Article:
Thursday, January 26, 2006

Macromedia FLEX and Java

I was just skimming through Macromedia Flex and I should admit, it"s very impressive.

It seems to be a pretty good way to create Rich Internet Applications (RIA). Since the flash player is already available in millions of computers, it is fast becoming a standard to deliver RIAs and it might even replace quicktime and other media applications. And Flex provides the perfect server side component for Macromedia to take advantage of all those computers with flash.

Macromedia Flex is a presentation server that developers are using to build a new generation of Rich Internet Applications (RIAs). Rich Internet Applications combine the usability of desktop applications with the administrative advantages of the web.

The Flex language capitalizes on the strengths of two popular development paradigms: markup languages and object-oriented programming languages.

Check out a HelloWorld.mxml (Classic Hello World example, this time in flex). You define the user interface declaratively using MXML and write the copy logic in ActionScript in the click event handler for the Button component.

<?xml version="1.0" encoding="utf-8"?>

<mx:Application xmlns:mx="">

<mx:TextInput id="source" width="100"/>
<mx:Button label="Copy" click="destination.text=source.text"/>
<mx:TextInput id="destination" width="100"/>


The first time a user requests HelloWorld.mxml, the server compiles the MXML code into Flash bytecode (a SWF file). The server then sends the generated SWF file to the client where it executes in Flash Player. Subsequent requests to the same MXML document bypass the compilation process

Now, where does this fit in with J2EE?

Flex is a presentation server installed on top of a J2EE application server or servlet container, a rich library of user interface components, an XML-based markup language used to declaratively lay out these components, and an object-oriented programming language which handles user interactions with the application. The result is a Rich Internet Application rendered using Flash Player and developed using industry standards and a development paradigm familiar to developers.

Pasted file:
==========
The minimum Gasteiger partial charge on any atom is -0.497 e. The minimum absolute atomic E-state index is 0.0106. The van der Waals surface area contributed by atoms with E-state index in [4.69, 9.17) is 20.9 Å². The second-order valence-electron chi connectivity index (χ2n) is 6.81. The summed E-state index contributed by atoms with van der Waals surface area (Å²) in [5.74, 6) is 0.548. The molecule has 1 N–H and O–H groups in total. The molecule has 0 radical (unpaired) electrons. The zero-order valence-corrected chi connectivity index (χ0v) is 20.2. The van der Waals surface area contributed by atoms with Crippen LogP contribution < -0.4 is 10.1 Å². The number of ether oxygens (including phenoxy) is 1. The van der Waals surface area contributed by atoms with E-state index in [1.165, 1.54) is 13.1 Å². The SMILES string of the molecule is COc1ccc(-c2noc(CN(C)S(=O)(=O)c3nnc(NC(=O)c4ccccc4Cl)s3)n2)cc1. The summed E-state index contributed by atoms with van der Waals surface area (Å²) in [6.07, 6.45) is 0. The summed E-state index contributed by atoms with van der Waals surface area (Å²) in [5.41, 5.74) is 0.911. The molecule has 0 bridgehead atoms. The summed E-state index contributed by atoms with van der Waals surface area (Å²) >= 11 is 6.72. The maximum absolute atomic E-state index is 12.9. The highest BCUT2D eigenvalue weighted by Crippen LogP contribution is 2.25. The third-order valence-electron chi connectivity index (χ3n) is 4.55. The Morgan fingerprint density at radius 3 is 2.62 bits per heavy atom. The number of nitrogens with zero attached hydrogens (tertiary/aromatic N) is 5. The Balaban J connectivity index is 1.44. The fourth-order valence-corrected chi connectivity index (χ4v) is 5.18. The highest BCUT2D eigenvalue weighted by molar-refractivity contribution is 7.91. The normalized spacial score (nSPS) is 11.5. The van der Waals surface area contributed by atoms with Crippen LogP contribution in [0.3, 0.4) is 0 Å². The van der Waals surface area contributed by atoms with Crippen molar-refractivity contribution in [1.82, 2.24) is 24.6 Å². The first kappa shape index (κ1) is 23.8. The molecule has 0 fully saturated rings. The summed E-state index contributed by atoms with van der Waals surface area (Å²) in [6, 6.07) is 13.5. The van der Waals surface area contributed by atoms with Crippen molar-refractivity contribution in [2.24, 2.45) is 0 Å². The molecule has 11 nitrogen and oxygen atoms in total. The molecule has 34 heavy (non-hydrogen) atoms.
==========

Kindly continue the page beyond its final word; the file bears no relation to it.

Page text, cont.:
Developers use two core languages to create Flex applications. The first core language is MXML, the Macromedia Flex Markup Language, which includes a rich set of XML tags that allows developers to layout user interfaces. MXML can also be referred to as an XUL, or XML UI Language. These tags can be extended, unlike HTML, with additional capabilities that the application requires. Other MXML constructs allow you to call remote objects, store data returned in a model, and customize your own look and feel to MXML components.

The second core language for Flex development is ActionScript 2.0, which is an ECMA-compliant language similar to JavaScript. ActionScript elements are coded inside MXML pages. This is a strongly typed object-oriented language that should be familiar to Java developers. ActionScript also has robust event handling capabilities to allow the application to respond to dynamic user interactions. Because ActionScript runs inside the Flash plug-in, there is no need to rewrite several versions of the same code to support different browsers. This may not be the case with JavaScript code in a browser. Both MXML and ActionScript are text-based languages and can be written in a simple text editor, an IDE tool such as Eclipse, or a more sophisticated tool like the Flex Builder from Macromedia. If you have experience with Java, XML, and a scripting language such as JavaScript, you will experience a small learning curve to Flex development.

The Flex server is responsible for translating the MXML and ActionScript components into Flash bytecode in the form of .SWF files. This process is similar to compiling JSP files into servlets by a Java web application container. The SWF file is executed on the client in the Flash runtime environment. The Flex server provides other services such as caching, concurrency, and handling remote object requests.

For a great example check out which is all Flex based. Wow!

Talkbacks and comments always welcome.

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